Our scripture readings for last Sunday and today are obviously linked. Last week, the angel Gabriel announced the birth of John to his father, Zechariah, and Zechariah responded with the praise song we call Benedictus. Today, Gabriel announces the birth of Jesus to his mother, Mary, and Mary responds with the praise song we call Magnificat.
Luke, our gospel writer, structures their stories to make the parallels obvious. John, who will prepare the way for Jesus, is born six months before Jesus. John’s mother, Elizabeth, is long past the normal age of child-bearing. Jesus’ mother is young and still a virgin. Both births count as miraculous, though in different ways.
Mary humbly accepts the role she will play in God’s plan to save the world. But she has few illusions about how easy it will be. Gabriel brings good news to her and to the faithful of Israel, but it’s bad news for just about everybody else.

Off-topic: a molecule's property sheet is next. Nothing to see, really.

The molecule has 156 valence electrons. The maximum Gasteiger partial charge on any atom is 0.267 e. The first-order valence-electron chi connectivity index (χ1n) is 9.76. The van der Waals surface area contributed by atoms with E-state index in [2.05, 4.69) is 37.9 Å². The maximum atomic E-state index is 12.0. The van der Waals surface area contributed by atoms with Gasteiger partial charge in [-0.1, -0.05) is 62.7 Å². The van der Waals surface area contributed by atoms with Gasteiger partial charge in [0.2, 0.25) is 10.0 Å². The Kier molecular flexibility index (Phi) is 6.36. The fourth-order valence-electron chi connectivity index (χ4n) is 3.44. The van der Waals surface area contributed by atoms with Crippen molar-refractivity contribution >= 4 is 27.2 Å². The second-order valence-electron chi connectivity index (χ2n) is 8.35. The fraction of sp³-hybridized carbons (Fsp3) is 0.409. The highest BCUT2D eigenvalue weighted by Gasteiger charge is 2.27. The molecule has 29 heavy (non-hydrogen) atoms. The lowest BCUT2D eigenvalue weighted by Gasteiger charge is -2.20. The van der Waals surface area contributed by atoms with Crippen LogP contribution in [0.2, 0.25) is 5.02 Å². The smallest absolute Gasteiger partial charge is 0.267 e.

There’s an old song that prattles on about “gentle Mary, meek and mild.” This is a young woman with grit and spunk. (She might be a role model for Greta Thunberg, among others.) She knows that God will use her boy to turn the world upside-down, and she celebrates the turnover.
After all, this is the God who scatters the proud, knocks the powerful off their thrones, elevates the lowly, fills the hungry with good things and sends the rich away empty. Bring it on, she says!
Jesus has, indeed, turned the world upside-down. But we’re still waiting for that other part. In today’s world, the proud and powerful rule, the rich are filled with good things, and poor and the desperate are sent away hungry.
The descendants of Abraham are still waiting for fulfilment of that ancient promise of justice and righteousness and peace. When will that happen, O Lord? If you’re waiting for us to make it a reality, you may wait another 2,000 years. Isn’t this something only you can do? Isn’t this the real promise of Advent and Christmas?
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Last Sunday I asked, “What was the worst Christmas present you’ve ever got?” This Sunday, I’ll ask, “What was the best Christmas present you’ve ever got?” No fair answering, “Jesus.”